Condorcet was trying to answer the question "what does majoritarian rule
mean when there are three or more candidates in an election?". In a
two-way election, it's easy to see what "majority rule" was -- whoever
got the most votes would win. But in a three-way race, it's possible
for no candidate to get the majority of votes. He proposed the
principle that if there was a single candidate who, when pitted against
all others in two-candidate, one-on-one races, would win all those other
races, then that single candidate should be the winner. Both the
current and proposed election methods are at least supposed to have that
But Condorcet's principle doesn't say anything about what to do when
there is no single candidate that would be undefeated against all other
candidates one-on-one. Some evidence (via simulated elections) seems to
show that in 95% of elections there will be a "Condorcet winner", but in
5% there won't. Hence any election method has to be enhanced to deal
with that issue. The particular technique proposed here is called
"Cloneproof Schwartz Sequential Dropping" (cSSD), which refers to some
specific properties of the technique -- it is impervious to certain
types of election strategy.
Standard cSSD solves many problems; it allows for as many ballot options
as we choose, including a default "keep talking" option, it resists many
forms of ballot strategy (i.e., ways to manipulate your vote to enhance
favorable results, other than simply voting the way you really feel),
etc. It's a good method.
However, supermajorities were not considered by the folks who developed
and evaluated cSSD. To support supermajorities more modifications were
needed. The constitution as written does a poor job at supporting
supermajorities, so I will only discuss the proposed change.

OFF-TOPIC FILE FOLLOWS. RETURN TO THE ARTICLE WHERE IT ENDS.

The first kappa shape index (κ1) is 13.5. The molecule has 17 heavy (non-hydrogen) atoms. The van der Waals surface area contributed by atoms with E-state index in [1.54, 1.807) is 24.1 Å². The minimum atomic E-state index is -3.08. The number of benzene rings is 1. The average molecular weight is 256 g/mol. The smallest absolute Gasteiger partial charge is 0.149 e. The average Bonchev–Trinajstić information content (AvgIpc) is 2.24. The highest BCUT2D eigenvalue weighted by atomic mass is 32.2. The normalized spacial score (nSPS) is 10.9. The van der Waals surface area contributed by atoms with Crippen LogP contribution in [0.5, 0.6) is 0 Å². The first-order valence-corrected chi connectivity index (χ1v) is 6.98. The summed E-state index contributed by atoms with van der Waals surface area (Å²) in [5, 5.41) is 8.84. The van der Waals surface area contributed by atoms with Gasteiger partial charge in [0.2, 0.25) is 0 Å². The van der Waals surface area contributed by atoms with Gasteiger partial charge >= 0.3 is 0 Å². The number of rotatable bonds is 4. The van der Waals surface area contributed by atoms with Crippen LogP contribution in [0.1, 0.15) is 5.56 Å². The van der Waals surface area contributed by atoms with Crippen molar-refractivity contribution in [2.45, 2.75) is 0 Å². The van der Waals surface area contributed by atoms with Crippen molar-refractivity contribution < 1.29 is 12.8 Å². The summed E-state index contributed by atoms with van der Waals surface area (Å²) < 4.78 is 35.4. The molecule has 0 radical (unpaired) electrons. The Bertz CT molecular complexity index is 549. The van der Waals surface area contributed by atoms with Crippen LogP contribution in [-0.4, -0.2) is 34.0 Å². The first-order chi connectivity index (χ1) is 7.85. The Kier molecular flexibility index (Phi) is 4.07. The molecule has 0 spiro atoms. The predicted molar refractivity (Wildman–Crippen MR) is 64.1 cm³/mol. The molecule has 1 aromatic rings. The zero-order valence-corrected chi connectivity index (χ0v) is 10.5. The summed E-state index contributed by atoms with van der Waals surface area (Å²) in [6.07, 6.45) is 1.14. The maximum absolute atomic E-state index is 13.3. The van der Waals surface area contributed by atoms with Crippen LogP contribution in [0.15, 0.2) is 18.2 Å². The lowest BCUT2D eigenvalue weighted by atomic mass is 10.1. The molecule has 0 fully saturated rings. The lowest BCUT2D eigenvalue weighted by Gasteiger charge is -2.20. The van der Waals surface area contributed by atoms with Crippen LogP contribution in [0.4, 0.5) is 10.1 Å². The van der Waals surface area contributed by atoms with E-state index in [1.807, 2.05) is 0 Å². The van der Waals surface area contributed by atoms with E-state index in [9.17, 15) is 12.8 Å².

The major modification was to adopt, on top of cSSD a version of
"Approval" voting. A standard approval ballot has one checkbox next to
each option, and the voter is allowed to check as many boxes as they
choose. Approval is known to work well for supermajority requirements.
As an example, the annual balloting for the Baseball Hall of Fame uses
approval with supermajority. Each year newly eligible players are added
to the ballot, along with players from previous years. If 75% or more
of the voters approve a player for the hall of fame, the player is
added. If fewer than 25% of the voters approve a player, they are
dropped from the ballot, never to be reconsidered.
For Debian, which uses a ranked ballot (voters rank options in order of
preference) in order to support Condorcet voting, the choice to propose
was to treat ranking relative to the default "keep talking" choice as a
proxy for approval. If a voter prefers to keep talking over an option,
it counts as a "not approved" vote. If a voter prefers an option over
"keep talking", it counts as an "approved" vote. To be considered a
successful supermajority option, a supermajority of voters must vote
"approved" by prefering it to "keep talking". If it doesn't get a
supermajority approval rating, it is dropped from consideration.
The proposers of this amendment also feel that it is worthy to drop from
consideration any other option that is not approved by a minimum number
of voters or has more not-approved votes than approved votes. Only
votes that have a minimum number of approved votes and are approved by
more people than don't approve it are considered in the cSSD process.
Follow-ups to debian-vote, please.
As an aside, where is the constituition located on www.d.o, and why
doesn't the search engine find any references to it at all?